• “You were washed, you were sanctified, you were justified in the name of the Lord Jesus Christ and by the Spirit of our God.” (1 Corinthians 6:11)
 
In the hit movie V for Vendetta Natalie Portman stars as a lonely heroine. At one point in the movie she is thrown in prison and forced to face torture and solitary confinement. While she is there she discovers a secret note left by a previous prisoner. It is in reading this note, and the autobiographical story of the other prisoner’s life, that she finds hope and courage.
 
The Bible is like that note.
 
In our despondency it reminds us that we are not alone and that there is hope. The story of Scripture, is not a list of do’s and don'ts. It is God's autobiography displaying his character and his care for us.
 
Even though we sometimes feel lonely and alone, when we read these great truths above, we find they give us hope.
 
If you are in humble circumstances, take comfort in your exalted position.
 
Let the good news of the gospel give you hope and courage to abandon your self-pity and endure.
 
In my life that means that I have to start each morning with one of these verses in front of my eyes. I have to prioritize reminding myself of this truth over helping my kids get ready for school, reading the news or checking email. This news is actually the most important news of the day and when I put it first, I find it frames how I experience my whole day.
 
Which of these truths is the most valuable to you right now?
 
 
In the next post I will look at the other side of this coin and talk about what James means when he tells the rich person to boast in their humiliation.
Posted by Rich McCaskill with
in James

Slave of God

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This letter is from James, a slave of God and of the Lord Jesus Christ.

I am writing to the “twelve tribes”—Jewish believers scattered abroad.

Greetings!

James 1:1 (NLT)

A few thoughts on James 1.

James, the leader of the church of Jerusalem, writing to his scattered flock across the Mediterranean. His identifier was the fact that he is a “slave of God and of the Lord Jesus Christ.”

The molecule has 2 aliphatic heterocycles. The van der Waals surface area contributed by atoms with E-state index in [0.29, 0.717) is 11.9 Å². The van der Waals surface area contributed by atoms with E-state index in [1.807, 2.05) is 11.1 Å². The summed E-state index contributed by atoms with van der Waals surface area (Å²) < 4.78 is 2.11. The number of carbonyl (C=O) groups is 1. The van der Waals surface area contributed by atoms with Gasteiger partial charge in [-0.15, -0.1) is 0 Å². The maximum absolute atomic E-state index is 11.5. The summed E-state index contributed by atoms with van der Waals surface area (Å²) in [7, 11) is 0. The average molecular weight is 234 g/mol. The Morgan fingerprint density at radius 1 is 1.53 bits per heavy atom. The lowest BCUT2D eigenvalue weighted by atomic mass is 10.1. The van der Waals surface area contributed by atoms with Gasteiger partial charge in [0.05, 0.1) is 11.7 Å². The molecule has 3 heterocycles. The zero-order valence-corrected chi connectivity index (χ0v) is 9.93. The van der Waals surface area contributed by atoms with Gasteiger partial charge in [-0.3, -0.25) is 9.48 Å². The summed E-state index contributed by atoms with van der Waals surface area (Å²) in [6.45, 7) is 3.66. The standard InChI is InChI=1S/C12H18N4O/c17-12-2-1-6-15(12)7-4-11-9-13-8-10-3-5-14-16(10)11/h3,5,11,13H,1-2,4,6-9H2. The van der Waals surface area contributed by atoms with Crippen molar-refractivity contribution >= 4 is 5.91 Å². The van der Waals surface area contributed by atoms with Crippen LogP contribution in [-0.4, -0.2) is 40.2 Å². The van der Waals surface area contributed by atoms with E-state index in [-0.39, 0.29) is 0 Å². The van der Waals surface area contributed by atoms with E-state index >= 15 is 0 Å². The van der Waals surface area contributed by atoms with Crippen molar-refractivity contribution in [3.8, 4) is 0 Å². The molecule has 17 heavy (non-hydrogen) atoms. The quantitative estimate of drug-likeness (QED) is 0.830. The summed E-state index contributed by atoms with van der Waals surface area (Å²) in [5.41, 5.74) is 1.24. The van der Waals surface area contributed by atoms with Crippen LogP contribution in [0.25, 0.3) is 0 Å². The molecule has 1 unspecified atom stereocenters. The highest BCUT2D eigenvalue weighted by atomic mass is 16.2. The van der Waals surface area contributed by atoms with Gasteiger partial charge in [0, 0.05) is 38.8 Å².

Modern Church leaders tend to list things like the name and size of their church, their education, and the books they have written.  James instead simply states that he is a slave of God.

I’ve asked many of you in the last week, What does he mean by slave of God? Your answers vary:

“It means we do what God says to do.”

“We are on God’s agenda rather than are own.”

“We belong to God.”

Does this fit well with our modern, individualistic mindset? I think we tend to think of ourselves as our own boss, on our own team, and independent rather than anyone’s slaves.

Consider a few things, however.

  1. Scripture says that there are two spiritual sides, light and darkness. We are on one of those sides. If we are in the light – we are God’s slaves. If we are on the side of darkness we are slaves to the devil, the flesh, or this world system. (I John illustrates this very clearly).
  2. The devil, flesh, or this world fools us into thinking we are choosing freedom, it actually enslaves us.
  3. God, our creator, is a good God who seeks our good – The cross proves this. Therefore we can submit to his rule willingly.

Finally, being a slave to God is doing his will. James role was to shepherd his flock and he did it willingly and blessed many. We get to be the hands and feet of Jesus in this world, blessing others, sharing the gospel, adopting, nursing, building, planning, loving – all for the sake of our master’s glory. It is actually an honor to be a "slave of God."

As Bob Dylan once said, “Well, it may be the devil or it may be the Lord But you're gonna have to serve somebody.”